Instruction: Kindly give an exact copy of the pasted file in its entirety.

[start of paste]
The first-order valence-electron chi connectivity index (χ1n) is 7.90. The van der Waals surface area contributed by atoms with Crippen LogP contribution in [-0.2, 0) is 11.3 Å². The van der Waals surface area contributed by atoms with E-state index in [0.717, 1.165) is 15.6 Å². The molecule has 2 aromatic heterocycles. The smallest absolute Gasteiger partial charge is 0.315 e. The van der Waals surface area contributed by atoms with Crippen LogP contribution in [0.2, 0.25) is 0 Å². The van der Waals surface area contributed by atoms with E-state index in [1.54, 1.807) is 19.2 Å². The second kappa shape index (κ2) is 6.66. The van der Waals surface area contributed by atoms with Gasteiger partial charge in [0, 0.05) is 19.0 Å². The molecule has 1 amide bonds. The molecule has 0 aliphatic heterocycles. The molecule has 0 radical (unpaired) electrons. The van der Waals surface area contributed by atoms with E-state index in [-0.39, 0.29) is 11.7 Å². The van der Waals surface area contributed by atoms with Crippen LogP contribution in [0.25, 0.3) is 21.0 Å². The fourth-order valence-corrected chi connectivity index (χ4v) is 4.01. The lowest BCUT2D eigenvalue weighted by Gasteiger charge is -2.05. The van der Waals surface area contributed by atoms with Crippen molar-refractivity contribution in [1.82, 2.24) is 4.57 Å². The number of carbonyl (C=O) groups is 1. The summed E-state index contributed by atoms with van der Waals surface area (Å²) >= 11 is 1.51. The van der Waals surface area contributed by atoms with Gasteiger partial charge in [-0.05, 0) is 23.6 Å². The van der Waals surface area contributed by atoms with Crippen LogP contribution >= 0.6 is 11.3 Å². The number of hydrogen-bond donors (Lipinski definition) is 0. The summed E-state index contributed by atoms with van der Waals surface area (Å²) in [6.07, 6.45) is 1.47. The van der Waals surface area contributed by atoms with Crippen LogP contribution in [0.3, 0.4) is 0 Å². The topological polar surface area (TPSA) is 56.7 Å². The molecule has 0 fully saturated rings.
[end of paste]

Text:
The first-order valence-electron chi connectivity index (χ1n) is 7.90. The van der Waals surface area contributed by atoms with Crippen LogP contribution in [-0.2, 0) is 11.3 Å². The van der Waals surface area contributed by atoms with E-state index in [0.717, 1.165) is 15.6 Å². The molecule has 2 aromatic heterocycles. The smallest absolute Gasteiger partial charge is 0.315 e. The van der Waals surface area contributed by atoms with Crippen LogP contribution in [0.2, 0.25) is 0 Å². The van der Waals surface area contributed by atoms with E-state index in [1.54, 1.807) is 19.2 Å². The second kappa shape index (κ2) is 6.66. The van der Waals surface area contributed by atoms with Gasteiger partial charge in [0, 0.05) is 19.0 Å². The molecule has 1 amide bonds. The molecule has 0 aliphatic heterocycles. The molecule has 0 radical (unpaired) electrons. The van der Waals surface area contributed by atoms with E-state index in [-0.39, 0.29) is 11.7 Å². The van der Waals surface area contributed by atoms with Crippen LogP contribution in [0.25, 0.3) is 21.0 Å². The fourth-order valence-corrected chi connectivity index (χ4v) is 4.01. The lowest BCUT2D eigenvalue weighted by Gasteiger charge is -2.05. The van der Waals surface area contributed by atoms with Crippen molar-refractivity contribution in [1.82, 2.24) is 4.57 Å². The number of carbonyl (C=O) groups is 1. The summed E-state index contributed by atoms with van der Waals surface area (Å²) >= 11 is 1.51. The van der Waals surface area contributed by atoms with Gasteiger partial charge in [-0.05, 0) is 23.6 Å². The van der Waals surface area contributed by atoms with Crippen LogP contribution >= 0.6 is 11.3 Å². The number of hydrogen-bond donors (Lipinski definition) is 0. The summed E-state index contributed by atoms with van der Waals surface area (Å²) in [6.07, 6.45) is 1.47. The van der Waals surface area contributed by atoms with Crippen LogP contribution in [0.3, 0.4) is 0 Å². The topological polar surface area (TPSA) is 56.7 Å². The molecule has 0 fully saturated rings.